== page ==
Titan's large craters are prime locations for life, study says

A new study suggests that Titan's craters are prime locations for life.
By Tyler MacDonald | Jul 24, 2018
A new study suggests that the large craters on Saturn's largest moon, Titan, are the prime locations for the crucial elements of life.

Titan is an icy moon that is littered with organic molecules, including methane lakes surrounded by hazy atmospheres of methane and nitrogen. And using data and images from the Cassini spacecraft in combination with the Huygens probe, researchers believe that Titan's craters are the prime locations for the building blocks of life.

Morgan Cable, a technologist in the Instrument Systems Implementation and Concepts Section at NASA's Jet Propulsion Laboratory, in Pasadena, California, said that "when we mix tholins with liquid water we make amino acids really fast. So any place where there is liquid water on Titan's surface or near its surface could be generating the precursors to life biomolecules that would be important for life as we know it, and that's really exciting."

"Craters really emerged as the clear winner for three main reasons," said Catherine Neish, a planetary scientist specializing in impact cratering at the University of Western Ontario. "One, is that we're pretty sure there are craters on Titan.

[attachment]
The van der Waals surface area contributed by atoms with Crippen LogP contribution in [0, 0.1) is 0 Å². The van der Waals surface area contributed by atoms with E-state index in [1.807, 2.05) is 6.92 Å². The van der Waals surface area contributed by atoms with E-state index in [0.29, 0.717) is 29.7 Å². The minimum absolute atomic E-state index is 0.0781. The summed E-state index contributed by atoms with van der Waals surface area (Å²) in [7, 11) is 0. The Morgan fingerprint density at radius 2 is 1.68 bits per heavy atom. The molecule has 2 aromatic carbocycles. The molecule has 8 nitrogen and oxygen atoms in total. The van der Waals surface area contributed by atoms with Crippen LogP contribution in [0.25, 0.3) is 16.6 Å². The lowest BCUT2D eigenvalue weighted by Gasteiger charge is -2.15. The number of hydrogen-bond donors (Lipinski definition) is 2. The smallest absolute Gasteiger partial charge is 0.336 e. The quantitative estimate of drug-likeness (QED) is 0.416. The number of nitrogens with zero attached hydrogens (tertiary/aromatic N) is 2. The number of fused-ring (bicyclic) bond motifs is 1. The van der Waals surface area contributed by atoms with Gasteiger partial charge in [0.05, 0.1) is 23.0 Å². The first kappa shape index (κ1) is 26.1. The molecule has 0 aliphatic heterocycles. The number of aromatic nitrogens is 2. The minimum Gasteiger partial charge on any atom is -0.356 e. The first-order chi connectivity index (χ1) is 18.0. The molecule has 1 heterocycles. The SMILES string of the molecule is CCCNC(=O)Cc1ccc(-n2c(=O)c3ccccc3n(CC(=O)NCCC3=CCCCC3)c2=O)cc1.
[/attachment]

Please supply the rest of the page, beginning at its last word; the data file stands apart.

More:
"Cratering is a very common geologic process and we see circular features that are almost certainly craters on the surface," she said.

Not only that, but Neish says that craters are likely to generate more melt than cryovolcanos, which suggests that"they take longer to freeze so [the water] will stay liquid for longer." She also added that liquid water is crucial for the complex chemical reactions.

But David Grinspoon, a Senior Scientist at the Planetary Science Institute, is hesitant to jump at the results.

"We don't know where to search even with results like this," he said. "I wouldn't use it to guide our next mission to Titan. It's premature."

Grinspoon wants to instead examine more locations on Titan.

"Because there is so little that we actually know about the planet, it makes more sense to characterize a range of environments first," he said.

Regardless, the study is a step in the right direction on the search for life's building blocks in the frigid world of Titan.

The findings were published in Astrobiology.

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